Sure. And that's why we have AAA D&D games currently being made by studios named Tuque Games, Hidden Path Entertainment, and OtherSide Entertainment. As I have suspected for some time, I think it is rather clear that a lot of the rah-rah BG3 stuff people have been posting is actually all about rah-rah Larian. Well, I'll be blunt by saying that for me Larian is a subpar studio that makes subpar games. People "raving" about the D:OS games means nothing to me, because people rave about all kinds of silly and ridiculous things in today's society.

    It has nothing to do with being a cheerleader for Larian. If anything, it's my natural instinct to reject the gaming community's tendency to wallow in negativity as a hobby more enjoyable to some than actually playing games. It isn't limited to Baldur's Gate 3.

    Yep, if this was RPGCodex there'd be a few wallowing in negativity about some other aspect of BG3, as opposed to its TB combat or whatever. If some folks wanna stay unsatisfied about the game, that's fine. No Larian "cheerleader" here or elsewhere is going to change your mind.

    But, there are some undeniable facts. The praise for the OS games -- right now -- is basically equivalent to the praise the IE games got on release. Near universal critical acclaim from fans and critics. Copycat-ing and praise from other professional studios in the genre. All for a studio that was relatively unknown prior to their release. Time will tell if Larian's style of RPG's have the longevity of the IE games. But they're undeniably off to a strong start.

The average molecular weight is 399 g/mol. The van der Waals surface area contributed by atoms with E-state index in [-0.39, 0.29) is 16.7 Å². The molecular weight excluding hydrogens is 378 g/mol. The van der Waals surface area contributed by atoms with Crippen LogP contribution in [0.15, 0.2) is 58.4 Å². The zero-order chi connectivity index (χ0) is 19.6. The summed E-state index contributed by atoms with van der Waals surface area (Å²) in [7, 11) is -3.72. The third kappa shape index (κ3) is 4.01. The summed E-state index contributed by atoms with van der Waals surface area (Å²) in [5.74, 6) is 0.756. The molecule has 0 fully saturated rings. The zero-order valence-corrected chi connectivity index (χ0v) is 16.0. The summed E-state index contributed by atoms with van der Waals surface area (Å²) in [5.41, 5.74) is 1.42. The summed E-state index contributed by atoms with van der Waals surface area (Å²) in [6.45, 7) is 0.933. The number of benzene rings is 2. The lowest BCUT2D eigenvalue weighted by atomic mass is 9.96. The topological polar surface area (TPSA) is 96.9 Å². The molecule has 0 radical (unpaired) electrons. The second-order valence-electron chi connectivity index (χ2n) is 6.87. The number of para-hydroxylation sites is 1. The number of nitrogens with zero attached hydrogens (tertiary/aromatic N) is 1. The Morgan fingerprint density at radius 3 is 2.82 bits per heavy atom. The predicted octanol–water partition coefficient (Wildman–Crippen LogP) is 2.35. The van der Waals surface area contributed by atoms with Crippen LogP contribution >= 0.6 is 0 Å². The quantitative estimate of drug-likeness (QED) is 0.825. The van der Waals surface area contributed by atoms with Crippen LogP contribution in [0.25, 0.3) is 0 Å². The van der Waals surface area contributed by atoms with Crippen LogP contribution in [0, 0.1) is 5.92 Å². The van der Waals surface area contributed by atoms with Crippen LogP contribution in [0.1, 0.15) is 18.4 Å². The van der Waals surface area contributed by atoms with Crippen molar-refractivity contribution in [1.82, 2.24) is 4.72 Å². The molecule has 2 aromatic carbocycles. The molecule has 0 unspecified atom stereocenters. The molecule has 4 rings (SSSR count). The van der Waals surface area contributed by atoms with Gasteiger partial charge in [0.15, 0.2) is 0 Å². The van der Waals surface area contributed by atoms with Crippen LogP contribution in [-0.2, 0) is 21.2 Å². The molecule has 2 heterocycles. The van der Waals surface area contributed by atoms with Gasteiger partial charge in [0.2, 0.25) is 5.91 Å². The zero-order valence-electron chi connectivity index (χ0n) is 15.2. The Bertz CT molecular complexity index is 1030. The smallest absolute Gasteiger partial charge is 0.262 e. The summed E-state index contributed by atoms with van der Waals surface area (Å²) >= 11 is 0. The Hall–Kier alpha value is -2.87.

Also, I always feel like a weirdo in some of these debates on here, as someone who pretty much appreciates all of the new generation RPG's. I struggle to understand why some gamers are so mad about "today's society". There has never been a better time for this subgenre.

    Playing World of Warcraft while spending any time on YouTube channels about the game and the forums reveal quite clearly that people are willing to play a game for YEARS after they have clearly stopped enjoying it simply so they can endlessly shit on it. It's an MMO, it's a grind to keep you logged in. Been true since Everquest. Every patch for the last decade has more or less followed the same pattern. Yet every time one is a month late, or people blaze through content on release week like a cheetah on cocaine, they run to the nearest comment section to talk about how they aren't getting their $14.99 worth of enjoyment.

    I have often become disillusioned with the game, which means more to me personally than any other, mostly due to time-limited content that gets removed. When that has happened, I deal with it by taking the 30 seconds it takes to unsubscribe. Even given my feelings, I can never stay away for good. But there is an entire industry on YouTube that produces nothing but "the sky is falling" content about video games on a daily basis. It's all gotten so, so tiresome.

    BelgarathMTH
  • kanisathakanisatha Member Posts: 1,237
    Arvia wrote: »